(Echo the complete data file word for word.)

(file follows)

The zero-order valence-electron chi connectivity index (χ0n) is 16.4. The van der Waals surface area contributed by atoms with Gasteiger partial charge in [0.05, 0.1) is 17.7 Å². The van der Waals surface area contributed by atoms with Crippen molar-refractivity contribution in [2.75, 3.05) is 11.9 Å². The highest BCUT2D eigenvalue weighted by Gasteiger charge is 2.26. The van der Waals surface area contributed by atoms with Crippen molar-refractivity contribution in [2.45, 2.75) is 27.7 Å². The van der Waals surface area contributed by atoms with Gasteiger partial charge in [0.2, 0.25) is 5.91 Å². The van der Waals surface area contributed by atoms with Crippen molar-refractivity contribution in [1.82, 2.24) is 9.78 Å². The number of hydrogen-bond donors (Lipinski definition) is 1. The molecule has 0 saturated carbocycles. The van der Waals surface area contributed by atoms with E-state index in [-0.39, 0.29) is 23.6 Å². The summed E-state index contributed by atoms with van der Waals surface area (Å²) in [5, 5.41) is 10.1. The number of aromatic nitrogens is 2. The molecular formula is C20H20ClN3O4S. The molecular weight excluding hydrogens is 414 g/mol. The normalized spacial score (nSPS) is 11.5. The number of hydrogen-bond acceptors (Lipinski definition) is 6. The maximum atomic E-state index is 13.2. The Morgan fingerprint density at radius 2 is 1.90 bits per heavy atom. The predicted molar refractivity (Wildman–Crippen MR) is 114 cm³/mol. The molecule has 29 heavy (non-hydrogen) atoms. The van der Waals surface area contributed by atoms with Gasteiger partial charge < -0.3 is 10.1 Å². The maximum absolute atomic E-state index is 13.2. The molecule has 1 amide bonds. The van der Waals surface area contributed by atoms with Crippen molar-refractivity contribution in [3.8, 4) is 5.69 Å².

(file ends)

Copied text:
The zero-order valence-electron chi connectivity index (χ0n) is 16.4. The van der Waals surface area contributed by atoms with Gasteiger partial charge in [0.05, 0.1) is 17.7 Å². The van der Waals surface area contributed by atoms with Crippen molar-refractivity contribution in [2.75, 3.05) is 11.9 Å². The highest BCUT2D eigenvalue weighted by Gasteiger charge is 2.26. The van der Waals surface area contributed by atoms with Crippen molar-refractivity contribution in [2.45, 2.75) is 27.7 Å². The van der Waals surface area contributed by atoms with Gasteiger partial charge in [0.2, 0.25) is 5.91 Å². The van der Waals surface area contributed by atoms with Crippen molar-refractivity contribution in [1.82, 2.24) is 9.78 Å². The number of hydrogen-bond donors (Lipinski definition) is 1. The molecule has 0 saturated carbocycles. The van der Waals surface area contributed by atoms with E-state index in [-0.39, 0.29) is 23.6 Å². The summed E-state index contributed by atoms with van der Waals surface area (Å²) in [5, 5.41) is 10.1. The number of aromatic nitrogens is 2. The molecular formula is C20H20ClN3O4S. The molecular weight excluding hydrogens is 414 g/mol. The normalized spacial score (nSPS) is 11.5. The number of hydrogen-bond acceptors (Lipinski definition) is 6. The maximum atomic E-state index is 13.2. The Morgan fingerprint density at radius 2 is 1.90 bits per heavy atom. The predicted molar refractivity (Wildman–Crippen MR) is 114 cm³/mol. The molecule has 29 heavy (non-hydrogen) atoms. The van der Waals surface area contributed by atoms with Gasteiger partial charge < -0.3 is 10.1 Å². The maximum absolute atomic E-state index is 13.2. The molecule has 1 amide bonds. The van der Waals surface area contributed by atoms with Crippen molar-refractivity contribution in [3.8, 4) is 5.69 Å².